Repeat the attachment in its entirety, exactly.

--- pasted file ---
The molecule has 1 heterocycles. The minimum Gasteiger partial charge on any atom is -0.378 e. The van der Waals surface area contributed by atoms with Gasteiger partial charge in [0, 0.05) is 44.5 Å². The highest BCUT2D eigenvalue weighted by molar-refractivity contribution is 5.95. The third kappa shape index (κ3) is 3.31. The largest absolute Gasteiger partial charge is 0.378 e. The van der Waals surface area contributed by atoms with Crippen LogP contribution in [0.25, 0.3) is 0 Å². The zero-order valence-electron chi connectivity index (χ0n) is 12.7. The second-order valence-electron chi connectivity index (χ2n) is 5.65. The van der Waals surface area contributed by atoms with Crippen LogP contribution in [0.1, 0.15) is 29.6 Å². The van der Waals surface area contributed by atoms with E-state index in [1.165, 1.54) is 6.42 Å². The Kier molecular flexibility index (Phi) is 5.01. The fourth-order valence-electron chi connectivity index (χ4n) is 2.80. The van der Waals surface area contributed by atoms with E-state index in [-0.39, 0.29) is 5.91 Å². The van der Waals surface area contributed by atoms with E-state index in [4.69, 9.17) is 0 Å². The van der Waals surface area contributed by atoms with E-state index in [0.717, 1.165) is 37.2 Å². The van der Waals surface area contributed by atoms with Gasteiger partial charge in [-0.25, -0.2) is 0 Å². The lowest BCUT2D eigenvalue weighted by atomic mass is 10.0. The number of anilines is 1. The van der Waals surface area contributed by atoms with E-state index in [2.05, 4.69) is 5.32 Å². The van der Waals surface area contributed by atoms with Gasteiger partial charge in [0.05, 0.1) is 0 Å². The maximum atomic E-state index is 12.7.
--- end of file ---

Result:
The molecule has 1 heterocycles. The minimum Gasteiger partial charge on any atom is -0.378 e. The van der Waals surface area contributed by atoms with Gasteiger partial charge in [0, 0.05) is 44.5 Å². The highest BCUT2D eigenvalue weighted by molar-refractivity contribution is 5.95. The third kappa shape index (κ3) is 3.31. The largest absolute Gasteiger partial charge is 0.378 e. The van der Waals surface area contributed by atoms with Crippen LogP contribution in [0.25, 0.3) is 0 Å². The zero-order valence-electron chi connectivity index (χ0n) is 12.7. The second-order valence-electron chi connectivity index (χ2n) is 5.65. The van der Waals surface area contributed by atoms with Crippen LogP contribution in [0.1, 0.15) is 29.6 Å². The van der Waals surface area contributed by atoms with E-state index in [1.165, 1.54) is 6.42 Å². The Kier molecular flexibility index (Phi) is 5.01. The fourth-order valence-electron chi connectivity index (χ4n) is 2.80. The van der Waals surface area contributed by atoms with E-state index in [-0.39, 0.29) is 5.91 Å². The van der Waals surface area contributed by atoms with E-state index in [4.69, 9.17) is 0 Å². The van der Waals surface area contributed by atoms with E-state index in [0.717, 1.165) is 37.2 Å². The van der Waals surface area contributed by atoms with Gasteiger partial charge in [-0.25, -0.2) is 0 Å². The lowest BCUT2D eigenvalue weighted by atomic mass is 10.0. The number of anilines is 1. The van der Waals surface area contributed by atoms with E-state index in [2.05, 4.69) is 5.32 Å². The van der Waals surface area contributed by atoms with Gasteiger partial charge in [0.05, 0.1) is 0 Å². The maximum atomic E-state index is 12.7.